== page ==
Commenting for TCTMD, Sahil Parikh, MD (NewYork-Presbyterian/Columbia University Irving Medical Center, New York, NY), said the findings are interesting but need to be fleshed out with larger patient numbers.
“The amount of recoil that we see with balloon angioplasty is not well understood. The truth is you could probably get recoil out to 24 hours or maybe even longer, but we think most of it happens in the acute phase,” he added. “Their technology may have some advantages at preventing recoil [but] it’s too early to tell.”
Main Trial and Substudy Results
Patients in DEEPER-OUS had a mean age of 76 years, and 22% were female. Diabetes was present in 62% and hypertension in 94%. The trial enrolled patients with lesion lengths up to 150 mm and a total treated length of up to 240 mm. The mean treated length was 92.7 mm. Approximately 20% of patients had level 3 calcification and all were Rutherford category 3-5. There were also high rates of chronic kidney disease and prior amputation.
All patients met the primary safety endpoint of freedom from device- and procedure-related death through 30 days in both the per-protocol and modified intent-to-treat analysis.
Looking at secondary endpoints, Lichtenberg noted that freedom from clinically driven TLR at 6 months was 92.6%. Rutherford score improvement was seen at 3 and 6 months, improving from a mean baseline score of 4.5 to 2.1 by 6 months (P < 0.0001). Among those with Rutherford class 5, the mean wound size decreased from 1,701 mm3 at baseline to 136 mm3 at 6 months (P < 0.005). The rate of freedom from major amputation was 99%, with 100% of the cohort free from target-limb major adverse event limb events (MALEs) and all-cause perioperative death.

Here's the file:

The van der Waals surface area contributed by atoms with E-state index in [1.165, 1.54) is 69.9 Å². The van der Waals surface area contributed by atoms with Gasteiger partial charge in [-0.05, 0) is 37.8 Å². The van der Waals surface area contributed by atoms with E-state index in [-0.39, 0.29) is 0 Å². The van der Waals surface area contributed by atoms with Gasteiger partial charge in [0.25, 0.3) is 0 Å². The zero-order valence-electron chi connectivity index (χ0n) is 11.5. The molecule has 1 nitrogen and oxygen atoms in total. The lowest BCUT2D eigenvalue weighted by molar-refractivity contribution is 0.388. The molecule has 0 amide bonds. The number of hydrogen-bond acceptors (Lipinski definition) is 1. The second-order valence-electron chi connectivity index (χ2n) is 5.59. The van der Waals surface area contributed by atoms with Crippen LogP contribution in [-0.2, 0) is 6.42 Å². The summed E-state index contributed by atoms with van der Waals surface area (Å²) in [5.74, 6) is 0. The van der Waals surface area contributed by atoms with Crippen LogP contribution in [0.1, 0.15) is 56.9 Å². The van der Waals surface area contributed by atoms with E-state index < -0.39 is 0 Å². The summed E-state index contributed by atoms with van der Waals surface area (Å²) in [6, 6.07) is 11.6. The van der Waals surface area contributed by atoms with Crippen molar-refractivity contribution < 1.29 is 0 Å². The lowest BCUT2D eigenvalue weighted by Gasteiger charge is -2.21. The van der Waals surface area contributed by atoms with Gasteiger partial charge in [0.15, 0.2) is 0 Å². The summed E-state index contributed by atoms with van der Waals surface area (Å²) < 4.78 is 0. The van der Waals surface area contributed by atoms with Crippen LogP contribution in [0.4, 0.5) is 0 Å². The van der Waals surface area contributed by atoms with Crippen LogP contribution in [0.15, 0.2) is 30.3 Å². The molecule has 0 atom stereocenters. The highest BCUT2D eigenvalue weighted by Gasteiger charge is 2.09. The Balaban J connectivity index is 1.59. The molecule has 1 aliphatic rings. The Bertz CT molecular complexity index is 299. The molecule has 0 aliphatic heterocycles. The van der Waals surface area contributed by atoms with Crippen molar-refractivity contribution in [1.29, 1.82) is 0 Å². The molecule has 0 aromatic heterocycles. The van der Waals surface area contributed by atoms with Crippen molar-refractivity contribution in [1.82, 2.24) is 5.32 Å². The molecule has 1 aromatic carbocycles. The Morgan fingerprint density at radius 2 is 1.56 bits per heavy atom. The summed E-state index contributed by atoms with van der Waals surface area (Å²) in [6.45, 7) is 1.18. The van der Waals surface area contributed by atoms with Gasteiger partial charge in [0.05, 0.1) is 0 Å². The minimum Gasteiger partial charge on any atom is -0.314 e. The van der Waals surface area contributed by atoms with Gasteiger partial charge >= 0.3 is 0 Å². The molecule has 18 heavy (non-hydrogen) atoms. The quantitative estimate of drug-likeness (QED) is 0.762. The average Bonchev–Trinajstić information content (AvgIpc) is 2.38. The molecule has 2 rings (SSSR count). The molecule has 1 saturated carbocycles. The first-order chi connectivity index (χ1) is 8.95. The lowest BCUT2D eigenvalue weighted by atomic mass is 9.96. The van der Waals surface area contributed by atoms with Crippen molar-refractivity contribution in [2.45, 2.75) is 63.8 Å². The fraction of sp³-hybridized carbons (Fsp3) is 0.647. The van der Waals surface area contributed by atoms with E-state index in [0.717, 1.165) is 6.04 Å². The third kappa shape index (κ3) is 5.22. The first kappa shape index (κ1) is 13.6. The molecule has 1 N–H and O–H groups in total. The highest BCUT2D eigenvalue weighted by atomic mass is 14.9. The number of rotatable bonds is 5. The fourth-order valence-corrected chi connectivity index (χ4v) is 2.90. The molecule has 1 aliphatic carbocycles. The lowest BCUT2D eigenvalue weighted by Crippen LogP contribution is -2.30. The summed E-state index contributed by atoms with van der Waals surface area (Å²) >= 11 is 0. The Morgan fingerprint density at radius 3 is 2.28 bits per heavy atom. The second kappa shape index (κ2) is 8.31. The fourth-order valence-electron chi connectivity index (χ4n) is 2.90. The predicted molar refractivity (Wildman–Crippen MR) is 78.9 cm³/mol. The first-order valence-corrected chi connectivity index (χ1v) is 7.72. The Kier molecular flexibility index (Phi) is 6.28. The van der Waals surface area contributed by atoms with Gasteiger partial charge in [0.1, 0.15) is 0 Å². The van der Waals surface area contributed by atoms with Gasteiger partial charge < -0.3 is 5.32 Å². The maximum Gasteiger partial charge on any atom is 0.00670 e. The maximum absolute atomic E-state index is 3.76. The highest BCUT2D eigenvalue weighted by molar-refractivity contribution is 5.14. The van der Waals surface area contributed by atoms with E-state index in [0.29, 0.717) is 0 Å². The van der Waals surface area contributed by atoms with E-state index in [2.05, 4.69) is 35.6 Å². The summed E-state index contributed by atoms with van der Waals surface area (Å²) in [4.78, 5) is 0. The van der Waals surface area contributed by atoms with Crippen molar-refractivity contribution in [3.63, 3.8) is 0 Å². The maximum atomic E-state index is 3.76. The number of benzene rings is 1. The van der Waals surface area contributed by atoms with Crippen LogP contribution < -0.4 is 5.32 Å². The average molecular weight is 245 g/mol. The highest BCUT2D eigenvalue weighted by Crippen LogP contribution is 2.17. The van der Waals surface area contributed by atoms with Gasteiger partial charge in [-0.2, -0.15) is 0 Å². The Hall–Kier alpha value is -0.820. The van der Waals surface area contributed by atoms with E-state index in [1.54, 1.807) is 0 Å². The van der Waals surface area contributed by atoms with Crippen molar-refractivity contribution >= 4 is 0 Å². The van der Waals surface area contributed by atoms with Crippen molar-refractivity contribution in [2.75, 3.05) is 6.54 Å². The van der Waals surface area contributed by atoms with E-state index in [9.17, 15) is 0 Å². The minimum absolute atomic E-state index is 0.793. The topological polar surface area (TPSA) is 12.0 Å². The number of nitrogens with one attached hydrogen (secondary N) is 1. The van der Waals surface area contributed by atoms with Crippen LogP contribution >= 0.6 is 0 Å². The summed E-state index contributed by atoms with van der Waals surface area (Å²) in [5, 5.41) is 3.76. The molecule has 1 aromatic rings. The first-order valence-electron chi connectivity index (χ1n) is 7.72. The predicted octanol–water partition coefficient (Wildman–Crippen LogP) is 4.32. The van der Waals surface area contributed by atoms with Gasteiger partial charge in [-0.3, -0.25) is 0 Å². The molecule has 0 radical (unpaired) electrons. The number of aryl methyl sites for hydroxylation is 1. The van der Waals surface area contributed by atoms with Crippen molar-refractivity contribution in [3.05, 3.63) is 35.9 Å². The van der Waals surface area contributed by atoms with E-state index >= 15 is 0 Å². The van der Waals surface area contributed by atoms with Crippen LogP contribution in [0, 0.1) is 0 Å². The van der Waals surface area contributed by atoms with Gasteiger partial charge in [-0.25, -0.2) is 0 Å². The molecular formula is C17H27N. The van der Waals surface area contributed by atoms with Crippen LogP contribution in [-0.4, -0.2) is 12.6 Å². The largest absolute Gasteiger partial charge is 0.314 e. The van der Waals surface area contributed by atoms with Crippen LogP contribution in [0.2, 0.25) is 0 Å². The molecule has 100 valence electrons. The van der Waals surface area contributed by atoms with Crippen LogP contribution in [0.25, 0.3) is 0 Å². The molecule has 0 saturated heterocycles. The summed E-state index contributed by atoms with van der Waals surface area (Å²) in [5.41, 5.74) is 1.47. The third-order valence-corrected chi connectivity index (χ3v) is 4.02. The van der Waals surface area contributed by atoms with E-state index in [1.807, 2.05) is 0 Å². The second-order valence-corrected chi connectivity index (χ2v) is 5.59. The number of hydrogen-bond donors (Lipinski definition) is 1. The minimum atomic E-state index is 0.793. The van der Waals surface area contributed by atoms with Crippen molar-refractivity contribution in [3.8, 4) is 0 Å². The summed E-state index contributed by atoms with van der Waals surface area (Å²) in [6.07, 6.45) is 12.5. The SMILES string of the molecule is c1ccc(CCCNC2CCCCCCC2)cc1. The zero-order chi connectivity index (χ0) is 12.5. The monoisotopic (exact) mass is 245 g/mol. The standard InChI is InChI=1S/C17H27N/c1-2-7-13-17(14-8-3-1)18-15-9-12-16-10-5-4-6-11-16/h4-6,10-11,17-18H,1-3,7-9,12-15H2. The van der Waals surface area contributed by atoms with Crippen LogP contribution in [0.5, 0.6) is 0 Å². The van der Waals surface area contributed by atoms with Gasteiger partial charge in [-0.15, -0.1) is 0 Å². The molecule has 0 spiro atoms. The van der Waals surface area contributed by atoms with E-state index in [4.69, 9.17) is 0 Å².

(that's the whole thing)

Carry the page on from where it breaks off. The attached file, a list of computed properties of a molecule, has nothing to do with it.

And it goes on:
Zeller said the overall percentage of recoil was 42.5%.
“The presence of recoil was almost evenly distributed between lesions with no calcification, mild-to-moderate, and severe calcification,” he added.
In terms of patency related to calcification, even in moderate-to-severe lesions the patency was 100% at 6 months, which Zeller acknowledged is “probably not reality,” given the small numbers in the trial.
“But it tells us that if you use the Spur system with severely calcified lesions, number one, we don't see more recoil, which we could expect in severely calcified lesions after Spur treatment,” he said. “And we see an excellent patency over time.”
As to whether the technology actually promotes drug delivery to the peripheral vessels, “the short answer is nobody knows,” Parikh noted. “Obviously the promise of this would be to use it as a lesion prep tool. This is nonpermanent so you’re not leaving a scaffold behind.”
Lichtenberg M. DEEPER OUS trial: 6 months results with the bare temporary spur stent system in conjunction with paclitaxel coated balloons. Presented at: LINC 2023. June 6, 2023. Leipzig, Germany.
Zeller T. DEEPER OUS trial vessel recoil substudy: initial insights. Presented at: LINC 2023. June 8, 2023. Leipzig, Germany.
- Zeller reports honoraria from Abbott Vascular, Biotronik, Boston Scientific, Cook Medical, Cordis, Deutsche Hochdruck-Liga, Gore, Medtronic, Shockwave, and Veryan; consulting for Boston Scientific, CSI, Gore, Medtronic, Veryan, Phillips-Intact Vascular, Shockwave, Bayer, Vesper Medical, Venture Med, and ANT.